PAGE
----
To better serve their needs, I decided to incorporate corresponding scriptures, seasons, and performance suggestions into every octavo. While this practice is fairly widespread today, in 1990 it was rather unique. This service to church musicians became one of the very bedrocks driving the success of the growing Alfred catalog – and with the eventual birth of personal computers and search engines, the ready availability of this information became both highly-demanded and widely-expected. I LOVED doing this work, and sharing it with others.

My memories are also filled with the images of so many wonderful writers. I was able to form friendships, both professional and personal, with both the established giants in the industry, like Hal Hopson and Don Besig & Nancy Price, AND up-and-coming writers at the time, like Benjie Harlan, Mark Hayes, Joe Martin, Anna Laura Page, Ruthie Schram.

MC: What do you think about the evolution of worship styles since your earliest days at Alfred?

JAS:  I could write a tome on this subject but will try to limit this to several broadstrokes!

The continuing thread that has run through my three decades in church music publishing is the demand for music that is theologically sound AND that inspires worship. Having stated this, from my viewpoint, it is worship itself which has changed so greatly since 1990, and this evolving worship scene has dictated that music publishers respond accordingly.

Again from my chair, the two most transforming elements are the changing demography of churches and the attendant diversification of musical styles.

The standard congregational profile has changed. Whereas in 1990, congregants were likely to be worshipping in the church affiliations of their birth, today they are scattered far and wide. This cross-breeding of worship traditions creates a co-mingling of musical tastes, from gospel to classic, multi-cultural to traditional hymn, folk music to pop music. It is performance by choirs and by praise teams, and with accompaniments that can range from organ to rhythm band and from a cappella to full orchestra.  How do I feel about this? Personally, I love it!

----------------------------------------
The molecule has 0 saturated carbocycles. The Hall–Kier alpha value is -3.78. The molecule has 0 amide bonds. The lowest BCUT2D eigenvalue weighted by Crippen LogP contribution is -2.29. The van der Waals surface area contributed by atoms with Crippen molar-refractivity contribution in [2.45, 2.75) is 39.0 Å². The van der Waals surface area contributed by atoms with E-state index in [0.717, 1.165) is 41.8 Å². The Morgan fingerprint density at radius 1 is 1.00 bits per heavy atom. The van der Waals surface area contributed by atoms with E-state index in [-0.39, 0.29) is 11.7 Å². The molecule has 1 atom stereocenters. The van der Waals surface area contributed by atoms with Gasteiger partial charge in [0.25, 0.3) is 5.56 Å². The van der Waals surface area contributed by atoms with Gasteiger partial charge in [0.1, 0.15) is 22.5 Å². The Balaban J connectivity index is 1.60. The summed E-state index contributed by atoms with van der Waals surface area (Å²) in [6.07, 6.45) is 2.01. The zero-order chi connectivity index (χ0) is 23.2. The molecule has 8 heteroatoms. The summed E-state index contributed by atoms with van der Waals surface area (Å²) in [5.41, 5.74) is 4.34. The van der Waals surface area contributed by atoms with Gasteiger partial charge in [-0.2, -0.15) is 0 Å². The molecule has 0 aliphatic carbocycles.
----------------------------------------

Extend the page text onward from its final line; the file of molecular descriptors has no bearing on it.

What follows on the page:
Praise God with the sound of the trumpet, the lute and harp, the timbrel and dance, the stringed instruments and flutes, and the loud clashing cymbals!

Let everything with breath praise the Lord!

MC: What have you enjoyed most about your role as editor through the years?

JAS:  First, serving God, for truly God called me to this career and blessed me throughout it.

Second, creating ideas and developing them with writers – and forming fast friendships in the process. Amazing—how these writers have ennobled my ideas!

Third, developing my own voice as a writer and partnering with some incredible writers.

Fourth, working as a clinician throughout the US & Canada – I love teaching and sharing, and in the process I have learned so much!

Fifth, the honor of working with folks throughout the music publishing industry: church musicians, composers and lyricists, publishers and editors, engravers and graphic artists, studio musicians and engineers. It’s a small industry and highly competitive – but also highly supportive of one another.

MC:  Thank you, Jean Anne, for that wonderful and interesting background on the early days of Alfred Sacred, along with your thoughtful and insightful reflections on church music! 

JAS:  My pleasure, Mark.  Thank you for asking!

Editor’s Note:  Jean Anne Shafferman recently retired from her role as editor in the sacred music industry.  Congratulations Jean Anne!  Your contributions to the local church through publishing and writing will continue to enrich lives around the world.  Jean Anne’s work with the Alfred Sacred catalog is alive and well and the publications she references in her interview are available on this website and from music retailers coast-to-coast.

Read Jean Anne's bio here.

Browse Jean Anne's publications here.